MMFD’s decision to take part in the 2022 Parliamentary elections, with candidates in all 15 electoral districts, was an attempt to unite as many opposition parties and individuals as possible if they can agree on a clear political program. This unprecedented move of running in all of Lebanon is also a show of force by a clear alternative that does not conform to regional divisions that were made to solidify sectarian rule and hegemony. MMFD is using the elections as a platform to highlight this nation-wide alternative and tip the scales in its favour in negotiating with the sectarian parties, which are expected to renew their legitimacy towards their foreign sponsors using the elections. MMFD also argues that regional “opposition” coalitions such as Shamaluna are based only on electoral alliances rather than political alliances and do not pose any threat to the status quo, especially since it is in the regime’s interest that a small opposition force is represented in Parliament to give the illusion of a healthy democracy. MMFD does not believe that change from within the sectarian system and “Berri’s theatre” is possible, and is therefore in talks with various opposition parties to establish an alternative “National Civil Parliament”.

Most traditional parties in Lebanon keep their supporters under control using dependence on clientelism, the idea of historic “achievements” and “sacrifices”, sectarian affiliation, as well as a mixture of fearmongering and polarisation. The two main narratives of this polarisation include Hezbollah and its allies on one side, and Kataeb, the Lebanese Forces, and PSP on the other. While Hezbollah and its allies blame the crisis mostly on the October 17 uprising and an “American conspiracy”, the parties in the other camp have been positioning themselves in the opposition and blaming Lebanon’s problems on an “Iranian occupation”. MMFD stressed that these two narratives are made to further divide the Lebanese around issues that strip them of their political agency. MMFD attempts to challenge the status quo by aiming the national discussion at state-building and tackling the crisis. MMFD’s candidates running in every Lebanese region can also be seen as symbolic of a true confrontation with the sectarian parties, highlighting the sectarian parties’ hypocrisy by asking questions like “If the Lebanese Forces truly want to weaken Hezbollah, then why are there no Lebanese Forces candidates in Bint Jbeil?” and “If Hezbollah truly considers the Lebanese Forces a foreign-backed party aimed at weakening the resistance, why are there no Hezbollah candidates in Bsharre?”. MMFD does not only call for critical thinking by supporters of traditional parties, but also for a serious reflection of their experiences in the past and present.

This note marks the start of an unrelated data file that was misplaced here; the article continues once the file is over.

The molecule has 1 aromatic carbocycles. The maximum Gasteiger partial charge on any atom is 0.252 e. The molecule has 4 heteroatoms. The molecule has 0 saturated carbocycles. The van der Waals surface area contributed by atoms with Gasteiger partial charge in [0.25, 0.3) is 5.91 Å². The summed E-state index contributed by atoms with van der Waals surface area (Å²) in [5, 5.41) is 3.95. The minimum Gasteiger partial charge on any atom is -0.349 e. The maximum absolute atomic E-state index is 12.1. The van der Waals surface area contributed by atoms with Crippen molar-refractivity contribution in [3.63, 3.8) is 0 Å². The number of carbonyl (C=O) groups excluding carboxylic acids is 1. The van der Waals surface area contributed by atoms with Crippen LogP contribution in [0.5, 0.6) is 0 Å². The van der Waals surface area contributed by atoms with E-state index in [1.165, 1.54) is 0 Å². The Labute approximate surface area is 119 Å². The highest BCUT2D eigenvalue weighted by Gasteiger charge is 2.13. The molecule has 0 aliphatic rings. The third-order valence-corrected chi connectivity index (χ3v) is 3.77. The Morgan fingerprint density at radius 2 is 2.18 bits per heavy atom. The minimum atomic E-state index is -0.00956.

MMFD aims to set the grounds for a real democracy, with its vision of a way out of the crisis and clear roadmap to build “the first civil state in the region”. More than two years into the crisis, MMFD’s plan is seen as the most pragmatic approach to deal with even the most polarising issues in Lebanese politics with a sense of urgency.

Mohammad Hazimeh, Member in “Citizens in a State”